The nude named Juno, painted by baroque artist G E Schröder, had hung in the guest dining room for some 30 years before deputy speaker Susanne Eberstein decided enough was enough.
Eberstein's will was the janitor's command and one day Juno was gone, and the flaunted flesh beamed down no more on visitors to Sweden's national assembly.
The artistic omission did not go unnoticed however and when news agency TT began to ask questions of the Riksdag administration department reactions were characterized mostly by embarrassed giggling.
"We routinely change paintings from time to time," was the belated official response.
As Schröder's Juno had been decorating the dining room since 1983, the response seemed a feasible one, but it soon emerged that the removal had other motivations.
The dining room in question is used for official meals with foreign dignitaries, and according to one of the other parliamentary speakers – who preferred to remain anonymous – a defrocked woman on the wall had become a sensitive matter.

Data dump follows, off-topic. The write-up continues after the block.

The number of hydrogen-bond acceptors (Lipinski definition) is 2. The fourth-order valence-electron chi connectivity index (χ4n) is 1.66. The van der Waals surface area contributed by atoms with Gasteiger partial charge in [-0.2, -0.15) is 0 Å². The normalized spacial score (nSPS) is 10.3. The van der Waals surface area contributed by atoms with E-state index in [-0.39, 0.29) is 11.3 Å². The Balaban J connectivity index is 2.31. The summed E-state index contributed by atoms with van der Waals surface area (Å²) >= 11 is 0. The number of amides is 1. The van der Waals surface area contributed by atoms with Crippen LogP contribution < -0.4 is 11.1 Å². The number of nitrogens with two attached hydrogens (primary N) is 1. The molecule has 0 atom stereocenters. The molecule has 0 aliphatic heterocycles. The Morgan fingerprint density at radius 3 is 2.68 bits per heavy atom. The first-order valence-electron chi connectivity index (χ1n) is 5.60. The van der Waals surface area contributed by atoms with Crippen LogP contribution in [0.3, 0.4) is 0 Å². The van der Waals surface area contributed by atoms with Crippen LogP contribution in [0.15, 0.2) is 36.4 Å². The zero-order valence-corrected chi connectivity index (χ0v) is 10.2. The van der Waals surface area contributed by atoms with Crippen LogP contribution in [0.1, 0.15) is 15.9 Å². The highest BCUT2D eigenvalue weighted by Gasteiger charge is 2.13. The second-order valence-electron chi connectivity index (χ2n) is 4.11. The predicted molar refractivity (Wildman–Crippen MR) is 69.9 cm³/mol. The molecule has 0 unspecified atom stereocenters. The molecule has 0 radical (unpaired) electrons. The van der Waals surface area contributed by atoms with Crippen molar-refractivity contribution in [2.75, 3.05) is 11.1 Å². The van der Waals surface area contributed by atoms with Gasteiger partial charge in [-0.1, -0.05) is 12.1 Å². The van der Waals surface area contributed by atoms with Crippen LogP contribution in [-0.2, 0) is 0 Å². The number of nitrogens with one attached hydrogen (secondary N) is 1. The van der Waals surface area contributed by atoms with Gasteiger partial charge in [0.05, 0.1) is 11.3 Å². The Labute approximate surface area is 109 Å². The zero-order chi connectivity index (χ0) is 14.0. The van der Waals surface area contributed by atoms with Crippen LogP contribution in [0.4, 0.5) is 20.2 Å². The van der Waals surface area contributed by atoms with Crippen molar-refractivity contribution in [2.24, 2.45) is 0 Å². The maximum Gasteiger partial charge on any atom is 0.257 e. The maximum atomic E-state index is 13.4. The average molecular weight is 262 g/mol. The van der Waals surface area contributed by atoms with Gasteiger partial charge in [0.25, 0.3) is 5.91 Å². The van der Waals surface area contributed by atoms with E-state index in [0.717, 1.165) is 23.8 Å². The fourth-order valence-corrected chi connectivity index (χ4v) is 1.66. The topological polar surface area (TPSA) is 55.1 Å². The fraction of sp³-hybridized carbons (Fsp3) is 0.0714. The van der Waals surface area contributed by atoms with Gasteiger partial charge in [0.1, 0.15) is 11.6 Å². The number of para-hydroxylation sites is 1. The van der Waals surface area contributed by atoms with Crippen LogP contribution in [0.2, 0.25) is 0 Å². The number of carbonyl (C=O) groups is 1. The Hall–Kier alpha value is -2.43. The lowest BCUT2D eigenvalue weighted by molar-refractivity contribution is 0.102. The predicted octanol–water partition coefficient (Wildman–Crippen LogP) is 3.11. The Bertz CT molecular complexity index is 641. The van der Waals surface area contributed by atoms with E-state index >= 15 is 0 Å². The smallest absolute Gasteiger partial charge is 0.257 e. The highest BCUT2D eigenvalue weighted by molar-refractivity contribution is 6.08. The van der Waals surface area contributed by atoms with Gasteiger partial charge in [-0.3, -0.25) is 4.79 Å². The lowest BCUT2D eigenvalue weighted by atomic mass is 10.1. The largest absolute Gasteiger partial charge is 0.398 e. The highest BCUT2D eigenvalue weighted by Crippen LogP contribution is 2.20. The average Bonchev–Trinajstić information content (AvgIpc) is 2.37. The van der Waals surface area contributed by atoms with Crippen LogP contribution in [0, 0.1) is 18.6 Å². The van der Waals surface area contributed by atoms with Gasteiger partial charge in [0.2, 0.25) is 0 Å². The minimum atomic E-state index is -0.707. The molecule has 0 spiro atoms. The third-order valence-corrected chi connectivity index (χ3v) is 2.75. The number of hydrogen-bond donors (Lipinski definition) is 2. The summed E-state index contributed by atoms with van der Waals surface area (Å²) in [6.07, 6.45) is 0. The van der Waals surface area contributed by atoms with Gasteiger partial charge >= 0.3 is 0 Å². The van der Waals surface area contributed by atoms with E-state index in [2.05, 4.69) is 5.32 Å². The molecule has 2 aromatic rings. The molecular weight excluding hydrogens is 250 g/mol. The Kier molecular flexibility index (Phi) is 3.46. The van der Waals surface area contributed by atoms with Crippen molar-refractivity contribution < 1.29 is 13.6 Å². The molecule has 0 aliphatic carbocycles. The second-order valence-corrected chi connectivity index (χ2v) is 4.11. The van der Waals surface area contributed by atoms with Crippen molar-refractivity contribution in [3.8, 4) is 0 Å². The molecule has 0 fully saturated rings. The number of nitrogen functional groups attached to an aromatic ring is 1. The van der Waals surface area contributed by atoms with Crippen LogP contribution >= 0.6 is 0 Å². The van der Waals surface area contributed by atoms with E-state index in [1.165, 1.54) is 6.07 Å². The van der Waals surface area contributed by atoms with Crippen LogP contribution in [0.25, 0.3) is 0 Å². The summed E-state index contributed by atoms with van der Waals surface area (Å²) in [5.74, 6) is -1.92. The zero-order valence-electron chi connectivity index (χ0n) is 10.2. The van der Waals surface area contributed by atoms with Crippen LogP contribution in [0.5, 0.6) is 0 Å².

"You have to think of the foreign guests, especially those from Muslim countries," the source explained.
But after a little more digging it emerged that the concerns of foreign dignitaries were a secondary consideration and the fate of Juno had in fact been sealed by a more domestic concern.
"I think it is more a feminist issue. It's tiresome (looking at) a bare-breasted woman when I sit at public dinners with foreign guests. I think it feels a little hard to sit there with men who look at us women," Social Democrat Susanne Eberstein explained.